Organizer’s shady past casts pall on charity effort
It isn’t all smiles this weekend as 920 family members of fallen American troops romp through Orange County aboard the Snowball Express, an all-expenses-paid jaunt to Disneyland, a hockey game, an elaborate party and other festivities.
As the charitable program cranked into gear Friday, organizer Michael Kerr found himself confronting revelations about his checkered past and questions over whether someone’s dark side outweighs his good deeds.
“Is it bad to be a person who has made mistakes and is now trying to do the right thing?” Kerr asked in an e-mail statement to the media. “Would it be a better story if I had just given up?”
The debate erupted earlier this month when an OC Weekly article revealed that while Kerr was reaching out to the children of killed military personnel, there was a warrant for his arrest in Arizona for failure to pay nearly $50,000 in child support.
He had also been successfully sued by a former employer over $78,000 in overdue child support, court records show.
At first, the 47-year-old Laguna Niguel resident disputed the article’s accuracy. But late Thursday, he issued a statement acknowledging that he owes “a considerable sum of money” for his three offspring, although he said the lawsuit filed by his former employer, Equis Corp., was not over child support.
“For a time, my life was a mess,” he said. “I became addicted to drugs. Not only did I fail to pay my obligations to my children, but I literally had no place to live.”
Kerr said he began cooperating with Arizona authorities last summer to establish a restitution program. “I have paid a total of $8,147.18 and will continue to pay,” he said.
As evidence of his turnaround, Kerr sent one Snowball volunteer several letters from his son Sean.
“I’m proud of the progress you’re making,” the boy told Kerr in one missive. Another letter said, “My birthday is next Thursday as I assume you know and I’m going to be 17. If you didn’t know but I assume you do, [my sister] Emily’s birthday is November 6.”
News of Kerr’s past created a rift in the network of people involved in his plan to bring military families to Orange County. Many defended him against “bottom feeder” journalism, but others wondered if Kerr might be hiding more skeletons.
Public records show that in 1998, the NASD, which governs brokerage firms, suspended Kerr’s securities license for two years. His offense, according to news reports, was allegedly telling a client he would lose $1,000 on the sale of municipal bonds “even though Kerr knew or should have known the investor would lose $1,800.”
In a telephone interview Friday, Kerr blamed the incident on his former drug addiction. “I could not perform my job,” he said.
Earlier that year, Kerr and his then-wife also filed for bankruptcy, records indicate.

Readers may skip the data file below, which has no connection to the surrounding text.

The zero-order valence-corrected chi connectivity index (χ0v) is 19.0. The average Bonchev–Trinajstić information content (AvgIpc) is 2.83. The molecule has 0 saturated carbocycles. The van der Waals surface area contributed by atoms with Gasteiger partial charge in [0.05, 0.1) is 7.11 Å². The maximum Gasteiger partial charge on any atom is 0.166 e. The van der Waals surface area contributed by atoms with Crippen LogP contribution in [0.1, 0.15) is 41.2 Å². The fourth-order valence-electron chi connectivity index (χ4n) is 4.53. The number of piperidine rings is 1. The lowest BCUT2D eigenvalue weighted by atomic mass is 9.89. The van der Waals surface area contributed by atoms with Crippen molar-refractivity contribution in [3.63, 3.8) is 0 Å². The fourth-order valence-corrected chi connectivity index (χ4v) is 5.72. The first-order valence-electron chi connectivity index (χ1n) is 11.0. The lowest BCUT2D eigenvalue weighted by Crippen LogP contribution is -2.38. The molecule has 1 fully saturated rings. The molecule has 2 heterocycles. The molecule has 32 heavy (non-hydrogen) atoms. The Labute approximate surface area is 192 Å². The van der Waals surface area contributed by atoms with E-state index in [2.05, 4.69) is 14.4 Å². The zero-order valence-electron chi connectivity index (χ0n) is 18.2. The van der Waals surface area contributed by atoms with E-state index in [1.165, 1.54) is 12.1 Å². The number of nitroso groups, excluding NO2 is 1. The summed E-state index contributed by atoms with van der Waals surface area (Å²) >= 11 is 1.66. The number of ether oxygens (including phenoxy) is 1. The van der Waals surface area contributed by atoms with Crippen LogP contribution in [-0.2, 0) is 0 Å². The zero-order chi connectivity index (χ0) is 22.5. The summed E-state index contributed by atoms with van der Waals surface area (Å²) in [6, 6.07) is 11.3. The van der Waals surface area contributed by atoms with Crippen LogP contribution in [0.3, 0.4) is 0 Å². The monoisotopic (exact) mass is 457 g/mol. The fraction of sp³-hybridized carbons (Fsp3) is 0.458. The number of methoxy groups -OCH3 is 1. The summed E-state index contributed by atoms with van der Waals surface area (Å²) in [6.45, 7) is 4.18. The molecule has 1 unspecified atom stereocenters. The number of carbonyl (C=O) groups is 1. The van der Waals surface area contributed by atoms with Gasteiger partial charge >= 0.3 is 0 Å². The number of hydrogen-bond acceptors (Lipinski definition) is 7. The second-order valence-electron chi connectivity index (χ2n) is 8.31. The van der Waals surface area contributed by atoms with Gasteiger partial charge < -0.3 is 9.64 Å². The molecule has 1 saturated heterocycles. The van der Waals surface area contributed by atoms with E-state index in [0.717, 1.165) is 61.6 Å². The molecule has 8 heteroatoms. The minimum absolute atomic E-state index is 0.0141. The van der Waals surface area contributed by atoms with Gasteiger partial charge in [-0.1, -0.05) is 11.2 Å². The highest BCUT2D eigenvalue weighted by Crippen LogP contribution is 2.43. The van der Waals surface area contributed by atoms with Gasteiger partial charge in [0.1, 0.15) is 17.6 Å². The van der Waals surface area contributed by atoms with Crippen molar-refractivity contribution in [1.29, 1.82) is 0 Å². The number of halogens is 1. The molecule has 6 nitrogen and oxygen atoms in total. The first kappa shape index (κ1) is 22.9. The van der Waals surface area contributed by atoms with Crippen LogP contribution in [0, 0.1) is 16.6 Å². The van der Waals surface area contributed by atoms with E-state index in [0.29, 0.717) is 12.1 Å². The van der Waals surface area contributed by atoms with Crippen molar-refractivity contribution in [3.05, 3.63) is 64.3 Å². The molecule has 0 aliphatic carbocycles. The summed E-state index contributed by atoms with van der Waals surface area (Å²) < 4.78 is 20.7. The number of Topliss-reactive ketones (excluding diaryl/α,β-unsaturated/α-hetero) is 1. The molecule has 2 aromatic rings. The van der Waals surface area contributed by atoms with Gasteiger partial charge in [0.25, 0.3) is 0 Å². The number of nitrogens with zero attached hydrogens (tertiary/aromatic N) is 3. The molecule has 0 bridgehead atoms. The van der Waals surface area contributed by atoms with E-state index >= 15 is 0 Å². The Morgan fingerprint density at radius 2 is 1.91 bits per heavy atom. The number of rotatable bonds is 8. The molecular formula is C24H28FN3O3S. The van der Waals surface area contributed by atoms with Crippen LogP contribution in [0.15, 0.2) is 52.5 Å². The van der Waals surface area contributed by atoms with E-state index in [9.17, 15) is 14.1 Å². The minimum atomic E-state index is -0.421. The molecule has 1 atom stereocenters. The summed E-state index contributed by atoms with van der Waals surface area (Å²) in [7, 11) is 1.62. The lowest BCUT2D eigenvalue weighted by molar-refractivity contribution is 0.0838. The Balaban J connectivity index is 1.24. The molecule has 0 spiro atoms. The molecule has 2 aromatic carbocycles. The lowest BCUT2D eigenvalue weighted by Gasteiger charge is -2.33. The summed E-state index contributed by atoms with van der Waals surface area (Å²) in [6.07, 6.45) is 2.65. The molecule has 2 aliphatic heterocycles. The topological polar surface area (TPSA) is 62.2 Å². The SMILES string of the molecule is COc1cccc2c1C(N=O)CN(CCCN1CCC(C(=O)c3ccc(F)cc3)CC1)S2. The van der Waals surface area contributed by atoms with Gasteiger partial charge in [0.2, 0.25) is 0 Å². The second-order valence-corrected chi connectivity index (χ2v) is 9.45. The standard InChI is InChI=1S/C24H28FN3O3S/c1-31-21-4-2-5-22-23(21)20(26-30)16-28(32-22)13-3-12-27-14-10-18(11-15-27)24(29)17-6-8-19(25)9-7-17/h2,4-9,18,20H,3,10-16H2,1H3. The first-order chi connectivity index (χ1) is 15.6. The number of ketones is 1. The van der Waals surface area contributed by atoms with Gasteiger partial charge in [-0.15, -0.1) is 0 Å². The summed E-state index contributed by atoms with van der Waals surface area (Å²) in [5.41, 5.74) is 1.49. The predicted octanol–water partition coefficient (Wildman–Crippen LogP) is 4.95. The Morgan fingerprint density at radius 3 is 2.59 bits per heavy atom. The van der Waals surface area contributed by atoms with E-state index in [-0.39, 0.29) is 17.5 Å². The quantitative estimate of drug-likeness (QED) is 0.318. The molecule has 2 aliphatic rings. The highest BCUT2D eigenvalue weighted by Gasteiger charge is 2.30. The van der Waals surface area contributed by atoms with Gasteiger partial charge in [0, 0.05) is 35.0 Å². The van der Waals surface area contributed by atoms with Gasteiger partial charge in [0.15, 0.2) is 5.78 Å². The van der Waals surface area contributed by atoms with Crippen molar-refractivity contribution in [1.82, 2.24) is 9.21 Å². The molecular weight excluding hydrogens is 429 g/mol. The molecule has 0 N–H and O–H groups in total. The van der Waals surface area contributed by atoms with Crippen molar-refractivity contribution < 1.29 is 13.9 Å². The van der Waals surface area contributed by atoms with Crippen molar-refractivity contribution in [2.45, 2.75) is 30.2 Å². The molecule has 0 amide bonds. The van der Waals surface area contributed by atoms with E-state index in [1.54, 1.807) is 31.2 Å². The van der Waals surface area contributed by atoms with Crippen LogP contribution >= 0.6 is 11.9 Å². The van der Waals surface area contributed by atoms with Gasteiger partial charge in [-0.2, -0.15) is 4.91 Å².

Also in 1998, Kerr launched his first Snowball Express, a Phoenix program that flew 120 needy children over the city in a jet and then treated them to a party featuring Santa Claus arriving on a firetruck.
Some of this year’s Snowball planners said they are unconcerned with Kerr’s past. There are contradictions within every human, said Al Krueger, director of government affairs at Oakley sunglasses, which hosts a party for the families today.
“If we did a background check on the hundreds of people volunteering at this event, we would all have blemishes,” Krueger said. “I don’t think [Kerr’s history] detracts from the event at all.”
On the phone Friday, Kerr said, “I have not been a perfect man, but I asked for God’s forgiveness, and it has led to this effort.”
Krueger called Kerr “a visionary” and “an amazing individual.”
Not everyone shares that outlook.
“Really great guys don’t have arrest warrants for owing $50,000 in child support,” said Karen Zacharias, a Snowball Express volunteer and former journalist who wrote a book on how families deal with the death of a military parent.
She also pointed to inaccuracies on Kerr’s resume posted on his former employer’s website. It lists him as a graduate of UC Santa Barbara and describes him as a licensed real estate salesman in California and Arizona.
UC Santa Barbara officials said he was enrolled for two quarters but didn’t earn a degree. State records show his real estate licenses expired in 1993 in California and 1998 in Arizona.
Kerr blamed his former employer for inaccuracies in the resume. Company officials couldn’t be reached for comment Friday.
Zacharias, who helped publicize Snowball Express and flew in from Oregon to show support for the military families, said she now feels torn about the event.
“My dilemma this weekend is that I don’t want to lend any credibility to Michael Kerr,” she said. “He outright lied to me when I asked him about the OC Weekly article.”
Debbie Gregory of militaryconnections.com, another key Snowball promoter, said Kerr banned her from attending the event after she peppered him with questions about his background and Snowball’s finances.
Gregory sent Kerr an e-mail saying his past money problems made her uneasy about his role “overseeing funds or anything else for the children and widows of fallen soldiers.”
In his Thursday press statement, Kerr said the foundation he set up to sponsor the event had raised $99,000 and that he receives no compensation. The group also received $1 million in in-kind contributions, Kerr said.
The M. Scott Kerr Foundation’s application for nonprofit status is being processed, he noted.